It would seem like the news has been pretty good of late for Alibaba Group (NYSE:BABA) stock … with one obvious exception. The last two earnings reports have looked impressive. The overhang of a major stockholder is ending. And yet Alibaba stock has stayed stuck, trading sideways since February.
To be sure, the U.S.-China trade war presents an apparent stumbling block in front of BABA stock. But rival JD.com (NASDAQ:JD) has outperformed Alibaba shares of late, while facing the same trade-driven macro headwinds at home.
JD isn’t the only Chinese stock with better returns. Yes, Alibaba Group shares have returned 27% so far this year. That’s better than the 16% average of China’s 21 U.S.-listed large-cap (>$10 billion) stocks. But that return puts BABA stock just seventh in the group, well behind leaders New Oriental Education & Technology Group (NYSE:EDU) and Pinduoduo (NASDAQ:PDD), the latter of which has almost doubled in the last two-plus months.
So, relative underperformance, a cheap valuation, and Alibaba’s market-leading status would seem to clear a path for BABA stock to finally break through $200 and beyond. After all, it’s hard (though not impossible) to see external conditions being much worse, yet Alibaba has grown earnings and Alibaba stock has managed to rise.
That path is open. But the concern has to be that if BABA shares stay stuck, it could signal they’re going to be stuck for a very long time.
What’s Gone Right (and Wrong) for Alibaba Stock
Alibaba Group has had some headwinds in 2019. The trade war has pressured consumer and business confidence in China, as several companies have noted in recent months. Protests in Hong Kong have only added to the geopolitical risk, and likely led to Alibaba’s decision to delay its listing on the Hong Kong exchange.
Major shareholder Altaba (NASDAQ:AABA) is liquidating its Alibaba stock. According to Alibaba’s second quarter release, that company (formerly Yahoo!) sold almost 10% of Alibaba shares outstanding between May 20 and August 9.
There are pressures on the business and pressures on the stock. And yet Alibaba has posted strong back-to-back earnings reports. Revenue increased 51% year-over-year in the fiscal fourth quarter (ending March) and another 42% in Q1. Adjusted EPS handily beat Street estimates in both quarters.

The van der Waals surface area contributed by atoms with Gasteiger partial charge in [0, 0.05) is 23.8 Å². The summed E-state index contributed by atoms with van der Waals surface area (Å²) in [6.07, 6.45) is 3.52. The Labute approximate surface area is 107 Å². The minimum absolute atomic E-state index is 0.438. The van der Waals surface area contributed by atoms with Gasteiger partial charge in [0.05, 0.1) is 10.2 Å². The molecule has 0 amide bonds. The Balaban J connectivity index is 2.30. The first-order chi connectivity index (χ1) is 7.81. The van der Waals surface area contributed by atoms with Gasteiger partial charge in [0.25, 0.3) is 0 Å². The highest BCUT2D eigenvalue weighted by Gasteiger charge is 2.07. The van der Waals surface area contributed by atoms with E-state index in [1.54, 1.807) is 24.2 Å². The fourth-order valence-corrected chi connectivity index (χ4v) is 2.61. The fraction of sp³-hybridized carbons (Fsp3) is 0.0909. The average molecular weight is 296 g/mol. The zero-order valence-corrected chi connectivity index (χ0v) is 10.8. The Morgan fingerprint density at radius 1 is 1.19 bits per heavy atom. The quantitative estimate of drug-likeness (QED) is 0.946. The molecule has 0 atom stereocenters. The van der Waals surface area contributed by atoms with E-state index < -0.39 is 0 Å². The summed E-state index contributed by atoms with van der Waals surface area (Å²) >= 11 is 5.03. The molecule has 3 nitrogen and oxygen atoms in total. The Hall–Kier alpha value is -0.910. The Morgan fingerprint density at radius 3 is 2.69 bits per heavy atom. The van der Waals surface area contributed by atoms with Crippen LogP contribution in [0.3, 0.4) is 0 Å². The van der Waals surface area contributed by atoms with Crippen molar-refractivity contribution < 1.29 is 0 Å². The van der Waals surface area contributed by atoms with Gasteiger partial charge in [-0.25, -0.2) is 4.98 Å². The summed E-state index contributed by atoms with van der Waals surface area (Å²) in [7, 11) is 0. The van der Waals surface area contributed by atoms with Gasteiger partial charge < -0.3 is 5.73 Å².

Meanwhile, BABA stock hasn’t exactly soared — but it’s held up. The stock bounced from levels around $150 in late May, amid the Altaba selling, and has neared $180 three times in the past few weeks.
Given those external pressures, the case for BABA stock here is that in a tough environment, investors still were happy to buy and/or own shares. So what happens when that environment gets better? After all, Altaba’s liquidation is likely over at this point. The trade dispute should be resolved at some point, even if that point isn’t necessarily anytime soon. Put another way, it seemingly only can get better for Alibaba Group, and for Alibaba stock, from here.
Long-Running Concerns About BABA Stock
The catch is that for some investors, it’s not going to get better for BABA stock. To bears, Alibaba has significant structural problems. Its VIE structure — shareholders actually own a piece of a variable interest entity in the Cayman Islands, not Alibaba itself — makes BABA a no-go for some investors.
Accounting issues have long dogged the company. They were raised again in the decision to go forward with the Hong Kong listing. As I noted at the time, it was strange for Alibaba to sell stock at seemingly cheap prices to raise capital when it had plenty of cash already. Indeed, the company is paying $2 billion to acquire Kaola from NetEase (NASDAQ:NTES), a deal it is financing from cash on hand.
There have been worries about self-dealing, highlighted by Alibaba’s move of Alipay to former CEO Jack Ma. And many investors ignore Chinese stocks altogether, worried about a “hard landing” or, worse, an implosion of the economy still run by a nominally Communist single party.
Can Alibaba Group Stock Finally Rally?
Those skeptics admittedly could be wrong. “Hard landing” predictions, for instance, have been made for at least this entire decade. The VIE structure could change once Chinese regulations do. And, to at least some extent, a 20x forward P/E multiple incorporates those risks.
But at least for now, those skeptics and that skepticism seem to matter. They’re at least one reason why a proverbial lid has stayed on BABA stock. (Shares at this point haven’t moved for two years now.) They’re why, to some investors, Alibaba stock seems like a generational opportunity: an e-commerce leader in a country with over a billion citizens trading at a discount to many U.S.-based large caps with minimal growth. Other investors simply see the stock as a trap at almost any price.
If the news around Alibaba stock gets better, particularly with the Altaba overhang gone, BABA stock has to rally. Otherwise, BABA starts to look like a stock that looks cheap – and will always look cheap, given the structural risks assigned by the market. As bearish as I’ve been on BABA, I can see that path to $200+. If Alibaba stock doesn’t take that path, however, it might be time to worry.
As of this writing, Vince Martin has no positions in any securities mentioned.